Cross-Continent Partnership

Forest Service Supports Student Research

by Sarah Farmer, SRS Science Delivery Group
Two graduate and three undergraduate students worked with Bent Creek scientists to evaluate ecological effects of prescribed fire. Photo by University of Texas at San Antonio.

Two graduate and three undergraduate students worked with Bent Creek scientists to evaluate ecological effects of prescribed fire. Photo by University of Texas at San Antonio.

The U.S. Forest Service and the University of Texas at San Antonio, a member of the Hispanic Association of Colleges and Universities, recently established a framework for cooperation by signing a Memorandum of Understanding. The partnership offers graduate and undergraduate students a chance to work with Southern Research Station (SRS) scientists.

“This partnership is win-win for the University and for us,” says Cathryn Greenberg, project leader at Bent Creek Experimental Forest, and research advisor. Jennifer Knoepp, research soil scientist at Coweeta Hydrologic Laboratory is also a research advisor, and she agrees. “This collaboration is beneficial to the Forest Service, because it introduces students to Forest Service research, giving them a positive view of a future career path.” Student projects are funded by the SRS.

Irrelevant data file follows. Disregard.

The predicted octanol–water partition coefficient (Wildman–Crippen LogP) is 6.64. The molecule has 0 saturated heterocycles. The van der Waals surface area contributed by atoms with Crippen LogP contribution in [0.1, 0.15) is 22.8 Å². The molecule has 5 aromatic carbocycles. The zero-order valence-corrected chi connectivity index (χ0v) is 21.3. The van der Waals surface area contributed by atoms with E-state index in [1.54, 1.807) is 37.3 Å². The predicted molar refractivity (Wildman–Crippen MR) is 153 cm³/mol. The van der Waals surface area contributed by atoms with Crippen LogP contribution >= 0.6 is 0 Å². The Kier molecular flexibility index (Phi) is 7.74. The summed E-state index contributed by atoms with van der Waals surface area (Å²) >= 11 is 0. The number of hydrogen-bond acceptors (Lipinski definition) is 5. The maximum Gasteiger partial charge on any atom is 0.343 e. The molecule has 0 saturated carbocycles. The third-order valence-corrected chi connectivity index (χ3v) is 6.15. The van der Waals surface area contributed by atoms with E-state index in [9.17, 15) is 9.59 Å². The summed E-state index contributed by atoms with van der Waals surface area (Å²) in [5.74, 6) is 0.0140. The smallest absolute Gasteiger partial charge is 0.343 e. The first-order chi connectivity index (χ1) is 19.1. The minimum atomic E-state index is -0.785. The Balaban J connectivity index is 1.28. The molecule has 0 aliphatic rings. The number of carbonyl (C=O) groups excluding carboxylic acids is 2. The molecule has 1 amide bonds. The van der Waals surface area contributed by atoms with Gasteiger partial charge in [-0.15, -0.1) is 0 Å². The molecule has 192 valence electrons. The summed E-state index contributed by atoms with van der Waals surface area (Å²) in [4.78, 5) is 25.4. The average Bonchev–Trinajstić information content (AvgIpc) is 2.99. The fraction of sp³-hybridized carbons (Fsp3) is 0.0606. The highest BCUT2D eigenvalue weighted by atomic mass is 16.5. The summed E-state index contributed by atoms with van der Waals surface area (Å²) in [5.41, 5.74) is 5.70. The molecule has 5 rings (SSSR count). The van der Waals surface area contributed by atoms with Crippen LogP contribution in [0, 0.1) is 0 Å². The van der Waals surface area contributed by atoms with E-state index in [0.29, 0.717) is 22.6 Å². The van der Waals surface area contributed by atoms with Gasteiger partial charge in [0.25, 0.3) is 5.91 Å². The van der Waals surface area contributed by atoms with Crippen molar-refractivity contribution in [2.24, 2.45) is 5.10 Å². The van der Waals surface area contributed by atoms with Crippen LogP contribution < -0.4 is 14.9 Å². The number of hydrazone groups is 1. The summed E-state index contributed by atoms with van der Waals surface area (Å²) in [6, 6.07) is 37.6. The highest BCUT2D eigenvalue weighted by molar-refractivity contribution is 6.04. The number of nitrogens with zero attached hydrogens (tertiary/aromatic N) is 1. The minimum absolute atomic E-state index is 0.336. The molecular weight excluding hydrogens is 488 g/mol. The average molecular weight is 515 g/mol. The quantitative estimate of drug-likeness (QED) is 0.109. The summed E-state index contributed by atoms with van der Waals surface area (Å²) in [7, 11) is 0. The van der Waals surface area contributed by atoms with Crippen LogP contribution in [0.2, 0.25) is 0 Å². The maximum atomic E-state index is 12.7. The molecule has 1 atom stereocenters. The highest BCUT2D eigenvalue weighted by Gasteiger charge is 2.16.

At Coweeta, Knoepp advised graduate student Jewell Cozort, who studied how lime effects leaf litter decomposition in riparian forests that have been impacted by acidic deposition. Katherine Elliot, a researcher at Coweeta, advised Anna Boeck, who studied how the hydrologic changes predicted by climate change models could affect soil seed banks of native and exotic invasive plants in riparian zones.

Two graduate and three undergraduate students worked with Greenberg and other researchers at Bent Creek to see how wildlife communities respond to prescribed fire and other forest management practices. Chad Sundol studied how amphibians and reptiles respond to prescribed burns and other silvicultural treatments. Sundol’s study is part of a larger, multidisciplinary Regional Oak Study which looks at how silvicultural practices affect hardwood regeneration and herbaceous plant diversity, as well as herpetofauna, bats, small mammals, and breeding birds. Tyler Seiboldt studied how the season of prescribed burning affects herpetofauna and small mammals.

“These projects provide students with hands on experience in wildlife and forestry research,” says Greenberg. “The studies also address important research questions that support science-based forest management, while introducing students to Forest Service research.”

For more information, email Cathryn Greenberg at kgreenberg@fs.fed.us or Chelcy Miniat at cfminiat@fs.fed.us

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